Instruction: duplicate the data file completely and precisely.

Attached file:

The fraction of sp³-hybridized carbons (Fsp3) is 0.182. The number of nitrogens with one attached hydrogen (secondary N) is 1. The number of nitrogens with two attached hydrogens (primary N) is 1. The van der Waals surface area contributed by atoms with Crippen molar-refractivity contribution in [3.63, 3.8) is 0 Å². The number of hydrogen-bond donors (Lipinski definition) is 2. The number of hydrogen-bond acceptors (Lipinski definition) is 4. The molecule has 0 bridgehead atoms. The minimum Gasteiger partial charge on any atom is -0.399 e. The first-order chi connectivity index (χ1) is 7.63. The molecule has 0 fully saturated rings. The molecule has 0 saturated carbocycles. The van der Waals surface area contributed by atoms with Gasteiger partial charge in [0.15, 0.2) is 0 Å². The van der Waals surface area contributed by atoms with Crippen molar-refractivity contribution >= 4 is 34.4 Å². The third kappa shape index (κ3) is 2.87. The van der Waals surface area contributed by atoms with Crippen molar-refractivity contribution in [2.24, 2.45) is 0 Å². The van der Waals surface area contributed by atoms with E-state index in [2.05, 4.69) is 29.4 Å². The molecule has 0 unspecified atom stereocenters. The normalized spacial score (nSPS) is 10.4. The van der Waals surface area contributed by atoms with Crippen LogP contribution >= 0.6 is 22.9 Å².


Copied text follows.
The fraction of sp³-hybridized carbons (Fsp3) is 0.182. The number of nitrogens with one attached hydrogen (secondary N) is 1. The number of nitrogens with two attached hydrogens (primary N) is 1. The van der Waals surface area contributed by atoms with Crippen molar-refractivity contribution in [3.63, 3.8) is 0 Å². The number of hydrogen-bond donors (Lipinski definition) is 2. The number of hydrogen-bond acceptors (Lipinski definition) is 4. The molecule has 0 bridgehead atoms. The minimum Gasteiger partial charge on any atom is -0.399 e. The first-order chi connectivity index (χ1) is 7.63. The molecule has 0 fully saturated rings. The molecule has 0 saturated carbocycles. The van der Waals surface area contributed by atoms with Gasteiger partial charge in [0.15, 0.2) is 0 Å². The van der Waals surface area contributed by atoms with Crippen molar-refractivity contribution >= 4 is 34.4 Å². The third kappa shape index (κ3) is 2.87. The van der Waals surface area contributed by atoms with Crippen molar-refractivity contribution in [2.24, 2.45) is 0 Å². The van der Waals surface area contributed by atoms with E-state index in [2.05, 4.69) is 29.4 Å². The molecule has 0 unspecified atom stereocenters. The normalized spacial score (nSPS) is 10.4. The van der Waals surface area contributed by atoms with Crippen LogP contribution >= 0.6 is 22.9 Å².